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The Whole Equation: A History of Hollywood Hardcover – November 30, 2004

3.0 out of 5 stars 23 customer reviews

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Editorial Reviews

Amazon.com Review

Reading David Thomson's new book, The Whole Equation: A History of Hollywood is like listening to a favorite older uncle reminisce about his Hollywood career; it's full of interesting stories of yesteryear, lots of valuable insights, and probably good for you--even if some sections go faster than others. Thomson is an accomplished critic who has written for The New York Times and Salon (among others), and is also the author of several books on the subject of show biz, including The New Biographical Dictionary of Film. In The Whole Equation (a reference to F. Scott Fitzgerald's novel about Hollywood, The Last Tycoon), he attempts to cover "the history of American movies," and "the history of America in the time of movies." To do so, he brings in finance, film theory, and just plain gossip. (For those who haven't heard how Jean Harlow died, prepare to watch the facade of glamour crumble as never before.)

It's an ambitious project to say the least, and the movie business is probably too complex a subject to sum up in 350-plus pages. Often a reader can start a chapter, purportedly on one topic, and find themselves completely off the grid--or at least buried under a lot of words--a few pages later. Like that favorite uncle, Thomson isn't necessarily quick to make his point, nor afraid of straying from his main subject. Nevertheless, many parts of the book are enjoyable and valuable--particularly for those who really want to learn about the history of American filmmaking, and wouldn't mind finding out what Brando got paid for Last Tango in Paris in the process. --Leah Weathersby

From Publishers Weekly

The "whole equation," a phrase borrowed from F. Scott Fitzgerald's unfinished Hollywood novel, The Last Tycoon, refers to the balancing of financial acumen, artistic aspiration and sociological savvy that movie moguls needed to keep Hollywood flourishing during the Depression. It's also what Thomson (The New Biographical Dictionary of Film) aims to achieve in his idiosyncratic chronicle of American filmmaking. He explores personalities (Louis B. Mayer, David O. Selznick) and specific films (von Stroheim's Greed, Spielberg's Jaws) to explain the 20th century's shifting sensibilities. Thomson addresses seminal effects from the last 100 years—from the ramifications of sound and color to the chilling consequences of the McCarthy hearings—to explain the culture of moviemaking. His writing is lyrical, but his pronouncements hyperbolic. (His ire against psychiatry, manifested in a dislike of Method acting, is particularly pronounced; its influence on an acting style, claims Thomson, "could yet destroy a society.") Thomson is considerably frustrated with current films and what he sees as moviegoers' lowered expectations. His melancholy metaphor for survival in Hollywood is the 1974 film Chinatown, where "the lone seeker of truth is told to shut up at the end." This fascinating, sometimes frustrating love letter to Hollywood doesn't shirk from exposing the blemishes on Thomson's inamorata. 23 photos.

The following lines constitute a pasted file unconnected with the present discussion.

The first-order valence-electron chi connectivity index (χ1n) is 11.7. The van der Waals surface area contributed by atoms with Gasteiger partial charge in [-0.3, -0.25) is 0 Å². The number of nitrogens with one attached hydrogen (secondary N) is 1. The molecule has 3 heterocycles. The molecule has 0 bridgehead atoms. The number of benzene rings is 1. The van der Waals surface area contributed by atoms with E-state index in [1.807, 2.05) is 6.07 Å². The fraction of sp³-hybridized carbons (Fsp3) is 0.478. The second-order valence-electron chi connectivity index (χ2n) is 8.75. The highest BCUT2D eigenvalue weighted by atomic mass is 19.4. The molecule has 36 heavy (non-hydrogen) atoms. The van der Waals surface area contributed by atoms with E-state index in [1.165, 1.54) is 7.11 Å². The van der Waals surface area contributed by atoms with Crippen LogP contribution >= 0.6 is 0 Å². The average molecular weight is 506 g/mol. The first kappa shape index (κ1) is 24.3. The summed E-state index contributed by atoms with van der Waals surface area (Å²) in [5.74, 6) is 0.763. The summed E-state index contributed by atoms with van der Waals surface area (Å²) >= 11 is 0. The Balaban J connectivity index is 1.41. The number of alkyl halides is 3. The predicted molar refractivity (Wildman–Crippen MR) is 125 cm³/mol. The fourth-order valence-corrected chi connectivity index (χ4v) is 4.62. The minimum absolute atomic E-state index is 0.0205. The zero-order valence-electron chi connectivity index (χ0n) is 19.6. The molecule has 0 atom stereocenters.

Copyright © Reed Business Information, a division of Reed Elsevier Inc. All rights reserved.

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Product Details

  • Hardcover: 416 pages
  • Publisher: Knopf; First Edition edition (November 30, 2004)
  • Language: English
  • ISBN-10: 0375400168
  • ISBN-13: 978-0375400162
  • Product Dimensions: 6.6 x 1.2 x 9.6 inches
  • Shipping Weight: 1.8 pounds
  • Average Customer Review: 3.0 out of 5 stars  See all reviews (23 customer reviews)
  • Amazon Best Sellers Rank: #1,398,976 in Books (See Top 100 in Books)

Customer Reviews

Top Customer Reviews

By David J. Gannon on December 8, 2004
Format: Hardcover
The Whole equation by David Thomson is basically as historical overview of Hollywood and the American filmmaking industry. Mr. Thomson is well placed to write such a book-his other "credits" include a biography of an 18th century novelist as well as one of Orson Welles, an history of an artic exploration and the all inclusive "The New Biographical Dictionary of Film".

The whole equation is an extremely well written and absorbing account of the film industry including, on one side of the equation, the artistic elements of writing, acting and directing, and on the other side of the equation, the bottom line businessmen-the studio chiefs, the producers, agents and assorted bean counters.

Mr. Thomson does not shine his spotlight only on the success stories. He chronicles the rise and fall of several key talents-some well now, some obscure-through all the various means of descent-failure of inspiration, life-styles of enormous excess, bad career management, overrun ego and the nefarious tyrannies of studio chiefs. He also traces the many arcs of success and the juxtaposition of the two often illustrates how often luck---both good and bad-affects trajectories in Hollywood.